Now, the interesting thing is that we are His workmanship, but now having been created, we are now to create and form good works that are pleasing to the Father.
So, I want to stress this, and I would invite you to consider prayerfully what your personal life statement is. It would be a good thing for you to consider what that might look like. What would be your personal statement? If you had to have a purpose statement, maybe about business, you should have one for your personal life as well. I encourage you to move in that direction. It is an important issue. Jesus was very, very clear about His knowledge of the purpose of God. In verse two, it also tells us something else He knew. Not only did He know His hour had come, but He knew that Judas would betray Him. “During supper, the devil having already put into the heart of Judas Iscariot, the son of Simon, to betray Him.” Go back to chapter six and look at verse 64. Let me read, again, this understanding. “’There are some of you who do not believe’. For Jesus knew from the beginning who they were that did not believe, and who it was that would betray Him.” He knew from the beginning. It is really a remarkable concept when we understand that.
Then, if we look ahead to John six, verses 70 and 71, “Jesus answered them, ‘Did I Myself not choose you, the twelve, yet one of you is a devil’? Now He meant Judas the on of Simon Iscariot, for he, one of the twelve, was going to betray Him.” One can ask, how did Jesus have fellowship with him, knowing that in His heart? I can only say there is a divine, sovereign issue here, where Judas had an accountability, which I will discuss a little bit later.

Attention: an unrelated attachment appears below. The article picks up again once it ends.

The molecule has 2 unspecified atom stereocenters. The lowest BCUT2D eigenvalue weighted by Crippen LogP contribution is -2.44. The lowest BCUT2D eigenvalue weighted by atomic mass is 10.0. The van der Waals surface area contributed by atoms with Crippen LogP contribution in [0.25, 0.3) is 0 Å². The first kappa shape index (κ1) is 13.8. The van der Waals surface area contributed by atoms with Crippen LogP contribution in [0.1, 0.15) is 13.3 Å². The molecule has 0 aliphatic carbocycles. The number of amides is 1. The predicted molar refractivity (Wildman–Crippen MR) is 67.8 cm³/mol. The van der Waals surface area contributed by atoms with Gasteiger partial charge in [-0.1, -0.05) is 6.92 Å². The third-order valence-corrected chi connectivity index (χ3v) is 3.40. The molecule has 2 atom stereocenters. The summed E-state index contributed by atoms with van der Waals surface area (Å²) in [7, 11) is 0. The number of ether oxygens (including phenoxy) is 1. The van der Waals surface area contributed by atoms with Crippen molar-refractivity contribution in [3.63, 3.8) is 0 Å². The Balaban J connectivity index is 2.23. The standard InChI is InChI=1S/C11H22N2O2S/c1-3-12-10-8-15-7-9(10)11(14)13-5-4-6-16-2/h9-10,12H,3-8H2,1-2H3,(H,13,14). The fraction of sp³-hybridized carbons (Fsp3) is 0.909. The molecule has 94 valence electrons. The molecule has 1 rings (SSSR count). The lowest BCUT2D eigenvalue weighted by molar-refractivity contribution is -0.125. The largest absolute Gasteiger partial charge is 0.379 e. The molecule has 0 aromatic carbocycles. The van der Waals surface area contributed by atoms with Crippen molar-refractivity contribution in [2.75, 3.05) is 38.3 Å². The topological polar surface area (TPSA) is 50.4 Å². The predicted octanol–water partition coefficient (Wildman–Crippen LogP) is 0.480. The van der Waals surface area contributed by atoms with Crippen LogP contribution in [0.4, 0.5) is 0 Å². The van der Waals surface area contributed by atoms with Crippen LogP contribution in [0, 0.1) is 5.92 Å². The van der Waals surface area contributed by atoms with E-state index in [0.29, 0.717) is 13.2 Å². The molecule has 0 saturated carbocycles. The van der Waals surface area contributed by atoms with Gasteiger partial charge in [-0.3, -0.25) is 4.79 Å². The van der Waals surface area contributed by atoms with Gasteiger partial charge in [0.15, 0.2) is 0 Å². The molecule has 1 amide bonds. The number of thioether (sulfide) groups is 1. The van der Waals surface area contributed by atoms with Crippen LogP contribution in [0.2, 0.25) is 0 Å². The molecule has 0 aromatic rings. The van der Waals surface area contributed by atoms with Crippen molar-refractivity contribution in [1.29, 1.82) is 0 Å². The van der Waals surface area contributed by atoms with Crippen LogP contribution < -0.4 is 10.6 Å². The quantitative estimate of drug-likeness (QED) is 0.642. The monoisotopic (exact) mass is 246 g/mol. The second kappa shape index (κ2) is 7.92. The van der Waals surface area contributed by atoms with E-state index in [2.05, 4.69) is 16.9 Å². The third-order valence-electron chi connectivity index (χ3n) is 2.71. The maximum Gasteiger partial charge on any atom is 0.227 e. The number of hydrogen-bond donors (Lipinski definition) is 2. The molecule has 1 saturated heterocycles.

So, He knew that Judas would betray Him, and now let me stress that verse three is particularly key, He knew three things about his own identity. I want to stress this. First of all, He knew who He was. Secondly, He knew where He came from. You can guess where the third one is going to take us. He also knew where He was going. Knowing these three things is absolutely essential to what we are about to read.
So, He knew, then, His identity. He had come from God and He understood, as well, that all things were given into His hand, and that He was going back to God. That is what it tells us. “Jesus, knowing that the Father had given all things into His hands, and that He had come forth from God and was going back to God,” and that is really a sense of His security.
So, He knew His dignity, He knew His identity, and He also knew His destiny, that is to say, His ultimate glorification. In other words, He grasped who He was. The same thing is true of us. We have a grasp of our identity, if we come to understand that where we came from is no longer from Adam, but from God.
What?
I’ve never heard that before!
Please let me say that again.
We need to come to understand that where we came from is no longer from Adam, but from God.